By Jane Kingsu Cheng
At some point in our lives, we all did “fun” challenges with our friends. And being the cool parents we want to be to our kids, our instincts are to do these dares together at home. Remember the “ice bucket challenge” back in 2014? Parents were doing this with their kids splashing a pail of ice cold water on them. It was all over the social media feed. This was just one of the safer dares back then.
Now, it has evolved to scarier and high-risk ones. Leading the pack are the Skull Breaker or Tripping Jump and Penny challenges. Skull Breaker involves kids tricking their friend to jump, then swooping their legs from behind. This causes the victim to trip and land flat on the ground. As for the Penny challenge, one inserts the penny in between the exposed prongs of the charger while it is plugged into an outlet. This causes sparks, electrical damages, and even fire.
These two are just some of the many life-threatening challenges online, and our children might not know better. How do we make sure we prevent further harm?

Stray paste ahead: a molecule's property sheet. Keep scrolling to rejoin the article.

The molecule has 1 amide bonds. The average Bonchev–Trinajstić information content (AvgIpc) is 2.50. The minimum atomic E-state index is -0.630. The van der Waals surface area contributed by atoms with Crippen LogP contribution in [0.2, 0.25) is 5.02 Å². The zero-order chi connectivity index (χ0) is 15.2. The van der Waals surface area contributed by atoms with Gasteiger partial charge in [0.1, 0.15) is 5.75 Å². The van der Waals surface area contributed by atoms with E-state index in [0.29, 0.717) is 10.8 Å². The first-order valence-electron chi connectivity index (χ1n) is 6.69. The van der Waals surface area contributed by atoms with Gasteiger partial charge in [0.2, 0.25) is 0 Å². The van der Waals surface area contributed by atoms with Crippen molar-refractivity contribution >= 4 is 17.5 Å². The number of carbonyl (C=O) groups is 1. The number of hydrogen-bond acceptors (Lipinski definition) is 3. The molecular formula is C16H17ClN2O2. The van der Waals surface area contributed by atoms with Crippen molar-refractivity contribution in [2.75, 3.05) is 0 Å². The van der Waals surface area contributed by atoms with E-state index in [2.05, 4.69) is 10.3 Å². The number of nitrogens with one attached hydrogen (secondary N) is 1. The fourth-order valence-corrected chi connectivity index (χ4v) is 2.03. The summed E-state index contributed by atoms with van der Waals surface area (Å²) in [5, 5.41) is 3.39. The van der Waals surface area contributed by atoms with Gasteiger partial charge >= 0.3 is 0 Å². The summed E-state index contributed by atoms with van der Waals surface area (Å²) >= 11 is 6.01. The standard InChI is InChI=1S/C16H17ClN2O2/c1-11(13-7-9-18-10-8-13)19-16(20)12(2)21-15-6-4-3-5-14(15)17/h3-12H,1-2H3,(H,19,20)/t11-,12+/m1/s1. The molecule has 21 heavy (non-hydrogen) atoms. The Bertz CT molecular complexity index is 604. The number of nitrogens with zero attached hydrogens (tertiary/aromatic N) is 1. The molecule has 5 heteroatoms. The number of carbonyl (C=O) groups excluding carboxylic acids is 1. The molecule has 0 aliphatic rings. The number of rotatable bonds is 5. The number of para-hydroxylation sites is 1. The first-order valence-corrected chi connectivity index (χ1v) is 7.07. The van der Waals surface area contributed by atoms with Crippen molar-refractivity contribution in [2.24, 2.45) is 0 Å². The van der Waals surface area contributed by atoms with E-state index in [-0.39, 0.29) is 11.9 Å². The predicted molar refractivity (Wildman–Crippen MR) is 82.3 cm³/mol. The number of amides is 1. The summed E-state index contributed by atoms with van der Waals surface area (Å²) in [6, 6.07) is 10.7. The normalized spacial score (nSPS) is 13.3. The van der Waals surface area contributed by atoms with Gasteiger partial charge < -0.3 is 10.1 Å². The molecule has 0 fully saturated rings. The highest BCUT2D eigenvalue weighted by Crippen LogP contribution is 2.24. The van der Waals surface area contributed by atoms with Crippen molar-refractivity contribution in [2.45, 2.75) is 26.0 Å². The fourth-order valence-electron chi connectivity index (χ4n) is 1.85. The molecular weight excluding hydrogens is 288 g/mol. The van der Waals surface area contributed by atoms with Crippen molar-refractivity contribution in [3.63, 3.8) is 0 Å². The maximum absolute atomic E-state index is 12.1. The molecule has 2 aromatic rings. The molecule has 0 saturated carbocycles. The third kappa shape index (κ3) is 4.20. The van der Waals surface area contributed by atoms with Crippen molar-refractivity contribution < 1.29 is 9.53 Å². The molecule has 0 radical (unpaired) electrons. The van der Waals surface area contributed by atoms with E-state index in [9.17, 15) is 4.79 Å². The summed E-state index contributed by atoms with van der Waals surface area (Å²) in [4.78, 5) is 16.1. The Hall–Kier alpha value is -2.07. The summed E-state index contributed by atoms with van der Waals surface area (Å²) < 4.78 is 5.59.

No to peer pressure
Kids tend to say yes to things they don’t even want to do, just to get the approval of their friends. Find out how he is doing in school to see how he feels about his set of friends. A simple “How’s your day?” can help you figure out if he needs support and advice.
When it comes to participating in these videos, you can leave them with this question to ponder, “Is this a video you want to be made public?”
Face the danger
Some parents will pretend they didn’t see the videos going around. They might even think showing them to their children might give their kids ideas. On the contrary, it is better for them to find out about these videos from you, their parent and an adult, who can show them the repercussions of getting into these stunts.
Now that we’ve passed the denial stage, it is best for you to discuss these challenges with your children. Make it clear that they have to check with you first if they are considering doing these online dares. This way,